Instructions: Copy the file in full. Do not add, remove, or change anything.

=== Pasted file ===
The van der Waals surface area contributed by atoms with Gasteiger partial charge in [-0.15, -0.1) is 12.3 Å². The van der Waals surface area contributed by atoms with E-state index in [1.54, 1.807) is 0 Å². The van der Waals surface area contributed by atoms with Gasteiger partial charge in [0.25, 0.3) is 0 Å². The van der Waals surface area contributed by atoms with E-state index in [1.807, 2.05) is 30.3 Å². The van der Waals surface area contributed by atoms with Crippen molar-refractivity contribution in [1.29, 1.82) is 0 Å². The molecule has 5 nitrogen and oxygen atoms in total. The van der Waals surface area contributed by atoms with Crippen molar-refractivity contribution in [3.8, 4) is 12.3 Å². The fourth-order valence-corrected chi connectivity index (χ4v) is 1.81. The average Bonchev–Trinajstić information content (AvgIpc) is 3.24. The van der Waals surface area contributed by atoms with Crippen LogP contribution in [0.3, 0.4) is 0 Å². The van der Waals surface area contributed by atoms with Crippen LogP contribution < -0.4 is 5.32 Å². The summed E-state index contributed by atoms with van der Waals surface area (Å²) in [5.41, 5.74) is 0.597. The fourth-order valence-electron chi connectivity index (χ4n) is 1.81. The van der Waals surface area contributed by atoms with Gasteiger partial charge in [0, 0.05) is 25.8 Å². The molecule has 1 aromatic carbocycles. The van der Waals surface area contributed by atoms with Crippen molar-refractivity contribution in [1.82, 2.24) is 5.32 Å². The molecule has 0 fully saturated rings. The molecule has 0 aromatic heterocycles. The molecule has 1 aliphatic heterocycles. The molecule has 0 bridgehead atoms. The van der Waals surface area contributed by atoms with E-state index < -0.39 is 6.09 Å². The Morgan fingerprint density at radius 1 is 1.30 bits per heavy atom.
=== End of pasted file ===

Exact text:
The van der Waals surface area contributed by atoms with Gasteiger partial charge in [-0.15, -0.1) is 12.3 Å². The van der Waals surface area contributed by atoms with E-state index in [1.54, 1.807) is 0 Å². The van der Waals surface area contributed by atoms with Gasteiger partial charge in [0.25, 0.3) is 0 Å². The van der Waals surface area contributed by atoms with E-state index in [1.807, 2.05) is 30.3 Å². The van der Waals surface area contributed by atoms with Crippen molar-refractivity contribution in [1.29, 1.82) is 0 Å². The molecule has 5 nitrogen and oxygen atoms in total. The van der Waals surface area contributed by atoms with Crippen molar-refractivity contribution in [3.8, 4) is 12.3 Å². The fourth-order valence-corrected chi connectivity index (χ4v) is 1.81. The average Bonchev–Trinajstić information content (AvgIpc) is 3.24. The van der Waals surface area contributed by atoms with Crippen LogP contribution in [0.3, 0.4) is 0 Å². The van der Waals surface area contributed by atoms with Crippen LogP contribution < -0.4 is 5.32 Å². The summed E-state index contributed by atoms with van der Waals surface area (Å²) in [5.41, 5.74) is 0.597. The fourth-order valence-electron chi connectivity index (χ4n) is 1.81. The van der Waals surface area contributed by atoms with Gasteiger partial charge in [0, 0.05) is 25.8 Å². The molecule has 1 aromatic carbocycles. The van der Waals surface area contributed by atoms with Crippen molar-refractivity contribution in [1.82, 2.24) is 5.32 Å². The molecule has 0 fully saturated rings. The molecule has 0 aromatic heterocycles. The molecule has 1 aliphatic heterocycles. The molecule has 0 bridgehead atoms. The van der Waals surface area contributed by atoms with E-state index < -0.39 is 6.09 Å². The Morgan fingerprint density at radius 1 is 1.30 bits per heavy atom.